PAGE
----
To watch Roenis Elias efficiently dismantle the Detroit Tigers was to watch the development of a young pitcher.
Elias was close to untouchable against the Tigers. He pitched the first shutout of his career — and the first by a Mariners rookie since Freddy Garcia in 1999 — in Seattle’s 4-0 win Sunday. But it was more than just the results.
Elias baffled the Tigers in large part because his changeup was so effective.
“I thought his changeup was the equalizer,” Mariners manager Lloyd McClendon said.
- Whitest big county in the U.S.? It’s us
- Kent family mourns loss of father, two sons in Father’s Day weekend crash
- Mount St. Helens, still steaming, holds the world’s newest glacier
- Seattle sets heat record for July 4
- Ticket prices soar, then drop for World Cup
Most Read Stories
Elias was primarily a fastball and curveball pitcher early in his career. But he realized that most of baseball’s successful pitchers had a changeup in their arsenal and decided he needed one, too.
He only started throwing a changeup a year ago, and he struggled to control it then. But against one of the best lineups in baseball, the 25-year-old Elias turned to his changeup again and again. And Detroit never could get a good read on it.
McClendon called the pitch “exceptional.” Catcher Mike Zunino said it was the best he has seen Elias throw his changeup. Elias agreed.
Elias throws his changeup with the same grip as Mariners ace Felix Hernandez, who has given Elias pointers with the pitch.
“Felix has refined it,” Elias said.
The Tigers barely even dinged Elias. He gave up just three hits. He didn’t give up any hits to Detroit’s three best hitters: Ian Kinsler, Victor Martinez and Miguel Cabrera, one of the best hitters in the world.
Elias never allowed a runner to reach second base. He stumped the Tigers by locating his pitches, which he has struggled with at times. The stuff has always been there. That has been clear from his first major-league starts this season.
But Elias did two things he hasn’t always done in his brief career. He was efficient and threw all three of his pitches for strikes. The Tigers couldn’t sit on any one pitch. They had to be ready for all three.
“His stuff is as good as any lefty in the league,” McClendon said. “He’s got quality, quality stuff. If he throws strikes, he’s usually going to be around late in the ballgame.”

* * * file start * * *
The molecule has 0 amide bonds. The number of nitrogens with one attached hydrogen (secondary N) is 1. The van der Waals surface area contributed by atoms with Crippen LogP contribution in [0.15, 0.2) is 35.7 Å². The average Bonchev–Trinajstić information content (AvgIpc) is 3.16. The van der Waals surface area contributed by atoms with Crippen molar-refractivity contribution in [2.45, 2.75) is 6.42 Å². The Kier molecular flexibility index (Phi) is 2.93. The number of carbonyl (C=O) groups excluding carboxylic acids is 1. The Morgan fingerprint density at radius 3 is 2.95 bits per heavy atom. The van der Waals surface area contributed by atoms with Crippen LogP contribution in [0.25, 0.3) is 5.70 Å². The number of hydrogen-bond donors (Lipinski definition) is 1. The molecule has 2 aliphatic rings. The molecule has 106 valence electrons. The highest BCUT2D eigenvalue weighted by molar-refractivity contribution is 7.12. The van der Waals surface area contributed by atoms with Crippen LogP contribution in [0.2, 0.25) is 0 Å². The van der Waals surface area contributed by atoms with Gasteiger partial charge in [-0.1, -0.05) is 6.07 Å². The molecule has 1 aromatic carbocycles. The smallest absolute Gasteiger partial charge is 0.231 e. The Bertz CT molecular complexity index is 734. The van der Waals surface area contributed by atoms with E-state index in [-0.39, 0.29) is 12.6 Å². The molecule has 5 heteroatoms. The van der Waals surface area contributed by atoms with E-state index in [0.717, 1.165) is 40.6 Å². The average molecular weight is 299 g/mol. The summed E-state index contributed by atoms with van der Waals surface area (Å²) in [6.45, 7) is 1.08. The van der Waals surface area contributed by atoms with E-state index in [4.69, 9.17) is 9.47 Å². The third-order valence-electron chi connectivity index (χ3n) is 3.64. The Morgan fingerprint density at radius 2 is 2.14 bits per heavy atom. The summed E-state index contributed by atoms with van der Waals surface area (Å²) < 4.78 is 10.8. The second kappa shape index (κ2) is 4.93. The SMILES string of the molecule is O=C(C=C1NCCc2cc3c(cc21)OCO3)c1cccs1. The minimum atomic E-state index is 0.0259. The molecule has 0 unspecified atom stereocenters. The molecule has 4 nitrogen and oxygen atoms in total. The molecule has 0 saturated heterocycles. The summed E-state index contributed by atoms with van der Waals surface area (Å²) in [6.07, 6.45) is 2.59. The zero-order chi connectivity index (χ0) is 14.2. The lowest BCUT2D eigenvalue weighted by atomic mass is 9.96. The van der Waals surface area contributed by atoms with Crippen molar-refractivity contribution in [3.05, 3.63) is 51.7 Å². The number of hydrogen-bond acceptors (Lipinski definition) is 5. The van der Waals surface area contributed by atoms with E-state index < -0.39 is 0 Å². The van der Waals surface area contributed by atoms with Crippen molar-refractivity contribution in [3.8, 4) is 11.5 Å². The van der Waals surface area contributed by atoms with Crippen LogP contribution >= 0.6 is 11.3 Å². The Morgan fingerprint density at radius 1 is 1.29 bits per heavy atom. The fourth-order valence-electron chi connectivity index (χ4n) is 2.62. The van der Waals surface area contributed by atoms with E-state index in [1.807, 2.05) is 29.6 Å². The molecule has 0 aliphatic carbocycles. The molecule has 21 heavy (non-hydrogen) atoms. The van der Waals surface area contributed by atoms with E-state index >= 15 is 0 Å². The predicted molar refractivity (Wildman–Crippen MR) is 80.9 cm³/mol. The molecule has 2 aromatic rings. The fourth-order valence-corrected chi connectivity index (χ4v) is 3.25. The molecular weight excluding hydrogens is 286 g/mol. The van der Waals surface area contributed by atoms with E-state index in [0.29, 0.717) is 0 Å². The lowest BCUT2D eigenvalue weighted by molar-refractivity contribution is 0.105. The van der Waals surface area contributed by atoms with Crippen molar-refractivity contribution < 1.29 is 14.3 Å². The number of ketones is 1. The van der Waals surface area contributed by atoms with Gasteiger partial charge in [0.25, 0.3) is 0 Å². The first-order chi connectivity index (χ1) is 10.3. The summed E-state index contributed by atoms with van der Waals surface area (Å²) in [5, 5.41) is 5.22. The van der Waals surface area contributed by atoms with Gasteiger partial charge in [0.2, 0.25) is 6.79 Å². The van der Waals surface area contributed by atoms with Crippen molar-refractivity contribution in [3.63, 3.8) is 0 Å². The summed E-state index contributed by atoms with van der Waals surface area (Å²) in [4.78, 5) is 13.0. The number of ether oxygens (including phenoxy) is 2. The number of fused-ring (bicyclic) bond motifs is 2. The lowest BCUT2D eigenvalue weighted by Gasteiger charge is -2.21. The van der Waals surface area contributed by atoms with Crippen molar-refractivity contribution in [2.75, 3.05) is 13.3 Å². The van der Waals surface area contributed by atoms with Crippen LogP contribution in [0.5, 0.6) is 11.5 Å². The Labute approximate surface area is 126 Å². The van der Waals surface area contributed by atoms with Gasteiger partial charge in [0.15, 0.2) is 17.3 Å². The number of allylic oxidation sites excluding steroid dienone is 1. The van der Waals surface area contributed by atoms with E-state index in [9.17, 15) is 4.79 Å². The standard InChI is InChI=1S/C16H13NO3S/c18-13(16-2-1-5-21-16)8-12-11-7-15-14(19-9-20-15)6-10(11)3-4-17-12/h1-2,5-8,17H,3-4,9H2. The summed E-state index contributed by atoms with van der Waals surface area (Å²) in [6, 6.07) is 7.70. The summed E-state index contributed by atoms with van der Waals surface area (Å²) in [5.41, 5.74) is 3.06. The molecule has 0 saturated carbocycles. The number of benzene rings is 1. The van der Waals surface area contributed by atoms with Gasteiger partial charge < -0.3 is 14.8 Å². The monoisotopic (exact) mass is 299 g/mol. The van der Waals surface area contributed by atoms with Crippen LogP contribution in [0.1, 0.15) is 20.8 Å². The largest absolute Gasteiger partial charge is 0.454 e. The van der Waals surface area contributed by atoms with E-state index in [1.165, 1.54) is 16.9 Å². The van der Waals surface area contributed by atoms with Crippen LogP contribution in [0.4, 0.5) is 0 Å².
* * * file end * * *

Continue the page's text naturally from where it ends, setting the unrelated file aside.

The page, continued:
Elias had thrown 101 pitches through eight innings, and McClendon didn’t hesitate to send him back onto the mound to face Kinsler, Cabrera and Martinez in the ninth.
“He tells me all the time, ‘I want to pitch. I want to stay in there,’ ” McClendon said. “I said, ‘Well, then, pitch better.’ Today he pitched better and stayed in. Great outing.”
Elias mowed down Kinsler, Cabrera and Martinez for his sixth three-up, three-down inning. He received the ball as he walked off the field and held it in front of his locker after the game.
He said it was only the second complete game he has thrown as a pro.
The Mariners gave Elias help in the form of timely hitting. Facing Cy Young Award winner Max Scherzer, the Mariners managed four runs.
Michael Saunders drove in a run with a double in the first inning. Willie Bloomquist and James Jones added runs batted in in the fifth inning. And Brad Miller snapped a home-run drought that spanned more than a month by hitting a solo homer in the seventh.
All those runs came off Scherzer.
“We did a nice job of really making him work,” McClendon said.
Roenis Elias is the first M’s pitcher in nearly a year to throw a shutout. Here are the three over the past two seasons:
|June 1, 2014||Roenis Elias||vs. Detroit 4-0|
|June 11, 2013||Aaron Harang||vs. San Diego 9-0|
|May 27, 2013||Aaron Harang||vs. Houston 4-0|
Jayson Jenks: 206-464-8277 or firstname.lastname@example.org